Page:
Today, you will trek from Dhancho to Manimahesh Lake, which is the final destination of the yatra. This trek is a steep climb and takes around 2-3 hours. On arrival at the lake, you will take a dip in the holy waters and perform puja (worship) at the temple. You will spend the night in a campsite or guesthouse near the lake.
You will spend the day at leisure at Manimahesh Lake, enjoying the beautiful scenery and soaking in the spiritual atmosphere. You can also explore the surrounding areas and take part in any religious ceremonies taking place at the temple.
After breakfast, you will trek back to Hadsar and then drive to Bharmour. On arrival in Bharmour, you can spend the rest of the day at leisure and explore the town.
You will depart from Bharmour and continue your onward journey.
The best time to visit Manimahesh Lake/Yatra is from mid-July to September, when the weather is pleasant and the region is accessible. The monsoon season in Himachal Pradesh starts in mid-June and ends in September, during which the region experiences occasional heavy rainfall that can disrupt travel plans. Therefore, it is advisable to plan the visit between mid-July and August when the monsoon is relatively mild and the weather is clear.
During the winter months (December to February), the region experiences heavy snowfall, making it difficult to access the lake. The lake remains frozen during this period, which makes it a popular destination for winter treks, but it requires specialized equipment and experience to undertake such treks.
In the spring season (March to May), the region experiences pleasant weather, but the snow begins to melt, making it difficult to access the lake. Moreover, the snowmelt causes the streams and rivers to swell, making travel dangerous.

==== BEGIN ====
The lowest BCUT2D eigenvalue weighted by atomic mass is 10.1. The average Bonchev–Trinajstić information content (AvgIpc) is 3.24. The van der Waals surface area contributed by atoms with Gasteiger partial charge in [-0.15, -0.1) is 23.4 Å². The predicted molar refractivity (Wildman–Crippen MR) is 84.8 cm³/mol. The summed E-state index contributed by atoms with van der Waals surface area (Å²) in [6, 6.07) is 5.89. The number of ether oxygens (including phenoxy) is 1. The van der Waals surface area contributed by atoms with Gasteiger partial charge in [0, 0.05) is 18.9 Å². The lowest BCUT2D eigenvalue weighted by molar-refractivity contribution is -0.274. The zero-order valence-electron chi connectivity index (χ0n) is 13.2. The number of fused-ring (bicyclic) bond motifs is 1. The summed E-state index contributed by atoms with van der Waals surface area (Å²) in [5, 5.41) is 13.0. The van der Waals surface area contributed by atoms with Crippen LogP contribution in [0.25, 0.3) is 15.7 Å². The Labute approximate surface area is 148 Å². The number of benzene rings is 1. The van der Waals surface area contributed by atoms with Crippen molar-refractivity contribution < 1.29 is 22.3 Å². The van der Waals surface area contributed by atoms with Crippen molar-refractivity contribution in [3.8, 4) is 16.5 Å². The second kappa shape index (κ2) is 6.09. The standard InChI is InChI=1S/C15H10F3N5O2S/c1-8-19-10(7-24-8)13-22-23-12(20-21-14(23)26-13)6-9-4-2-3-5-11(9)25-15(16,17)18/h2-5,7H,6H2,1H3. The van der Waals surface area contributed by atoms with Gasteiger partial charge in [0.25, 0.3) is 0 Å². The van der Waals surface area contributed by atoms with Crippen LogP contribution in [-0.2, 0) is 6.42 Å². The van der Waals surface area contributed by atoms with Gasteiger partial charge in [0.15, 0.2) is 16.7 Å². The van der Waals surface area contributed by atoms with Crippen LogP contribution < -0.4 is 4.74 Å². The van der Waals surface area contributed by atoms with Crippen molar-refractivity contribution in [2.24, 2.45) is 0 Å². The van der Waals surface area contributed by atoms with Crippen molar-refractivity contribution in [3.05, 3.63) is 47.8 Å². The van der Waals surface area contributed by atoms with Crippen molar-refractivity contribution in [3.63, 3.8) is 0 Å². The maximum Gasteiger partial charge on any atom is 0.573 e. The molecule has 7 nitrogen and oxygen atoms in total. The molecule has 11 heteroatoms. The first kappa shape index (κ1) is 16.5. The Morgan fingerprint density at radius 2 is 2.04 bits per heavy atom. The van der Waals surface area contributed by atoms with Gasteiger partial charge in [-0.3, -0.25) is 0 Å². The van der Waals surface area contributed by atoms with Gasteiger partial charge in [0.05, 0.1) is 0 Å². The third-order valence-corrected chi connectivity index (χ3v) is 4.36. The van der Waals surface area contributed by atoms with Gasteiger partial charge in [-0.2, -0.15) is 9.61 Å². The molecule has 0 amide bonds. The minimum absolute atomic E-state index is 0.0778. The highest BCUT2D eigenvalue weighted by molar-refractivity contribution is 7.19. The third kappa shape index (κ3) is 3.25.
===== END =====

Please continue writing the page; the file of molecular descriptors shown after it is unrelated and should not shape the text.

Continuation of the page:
Therefore, the best time to visit Manimahesh Lake/Yatra is from mid-July to September, during the post-monsoon season, when the weather is mild and the region is accessible.
The Manimahesh Lake/Yatra is considered to be a moderately difficult trek, suitable for experienced trekkers and pilgrims with good physical fitness. The trek involves hiking through steep and rugged terrain, crossing streams and negotiating tricky sections of the trail.
The altitude of the trek is also a challenge, with the highest point reaching over 5,000 meters above sea level. Altitude sickness can be a concern for those who are not acclimatized to high altitudes.
During the monsoon season, the trail can be slippery and muddy, making it more challenging to trek. However, the difficulty level of the trek can be reduced by hiring a local guide, who can provide support and assistance throughout the journey.
It is advisable to undertake some physical preparation and acclimatization prior to embarking on the Manimahesh Lake/Yatra. Proper gear and clothing are also essential to ensure a comfortable and safe trek.
Manimahesh Lake is located in the state of Himachal Pradesh in India. Here are the ways to get there:
Bharmour, which is the base for the Manimahesh Yatra, is well-connected by road. You can take a bus or hire a taxi from Delhi, Chandigarh, or other nearby cities. The road journey is scenic but can be quite challenging due to the mountainous terrain.
The nearest railway station to Manimahesh Lake is the Pathankot railway station, which is approximately 180 km away. From Pathankot, you can hire a taxi or take a bus to Bharmour.
The nearest airport to Manimahesh Lake is the Gaggal airport in Kangra, which is approximately 190 km away. From the airport, you can hire a taxi or take a bus to Bharmour, which is the base for the Manimahesh Yatra.
Once you reach Bharmour, you can start the trek to Manimahesh Lake. The trek is approximately 14 km long and takes around 6-7 hours to complete. You can hire a pony or a palanquin to carry your luggage or if you are unable to trek.